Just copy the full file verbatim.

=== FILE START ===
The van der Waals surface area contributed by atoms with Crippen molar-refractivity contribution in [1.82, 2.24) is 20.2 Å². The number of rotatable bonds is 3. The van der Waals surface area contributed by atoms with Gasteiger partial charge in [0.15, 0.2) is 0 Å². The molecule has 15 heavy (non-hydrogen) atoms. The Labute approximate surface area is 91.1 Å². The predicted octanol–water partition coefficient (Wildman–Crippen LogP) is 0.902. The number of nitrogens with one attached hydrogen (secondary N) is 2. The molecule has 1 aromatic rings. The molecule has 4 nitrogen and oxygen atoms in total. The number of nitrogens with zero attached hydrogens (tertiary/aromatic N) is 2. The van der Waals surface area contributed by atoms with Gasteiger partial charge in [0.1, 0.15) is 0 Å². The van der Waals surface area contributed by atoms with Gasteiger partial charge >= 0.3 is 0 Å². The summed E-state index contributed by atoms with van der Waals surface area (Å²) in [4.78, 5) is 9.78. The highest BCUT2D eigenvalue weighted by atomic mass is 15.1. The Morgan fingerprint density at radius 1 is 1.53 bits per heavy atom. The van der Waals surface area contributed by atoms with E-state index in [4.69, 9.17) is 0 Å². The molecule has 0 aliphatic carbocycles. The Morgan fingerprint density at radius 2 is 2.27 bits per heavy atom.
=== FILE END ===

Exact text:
The van der Waals surface area contributed by atoms with Crippen molar-refractivity contribution in [1.82, 2.24) is 20.2 Å². The number of rotatable bonds is 3. The van der Waals surface area contributed by atoms with Gasteiger partial charge in [0.15, 0.2) is 0 Å². The molecule has 15 heavy (non-hydrogen) atoms. The Labute approximate surface area is 91.1 Å². The predicted octanol–water partition coefficient (Wildman–Crippen LogP) is 0.902. The number of nitrogens with one attached hydrogen (secondary N) is 2. The molecule has 1 aromatic rings. The molecule has 4 nitrogen and oxygen atoms in total. The number of nitrogens with zero attached hydrogens (tertiary/aromatic N) is 2. The van der Waals surface area contributed by atoms with Gasteiger partial charge in [0.1, 0.15) is 0 Å². The van der Waals surface area contributed by atoms with Gasteiger partial charge >= 0.3 is 0 Å². The summed E-state index contributed by atoms with van der Waals surface area (Å²) in [4.78, 5) is 9.78. The highest BCUT2D eigenvalue weighted by atomic mass is 15.1. The Morgan fingerprint density at radius 1 is 1.53 bits per heavy atom. The van der Waals surface area contributed by atoms with E-state index in [4.69, 9.17) is 0 Å². The molecule has 0 aliphatic carbocycles. The Morgan fingerprint density at radius 2 is 2.27 bits per heavy atom.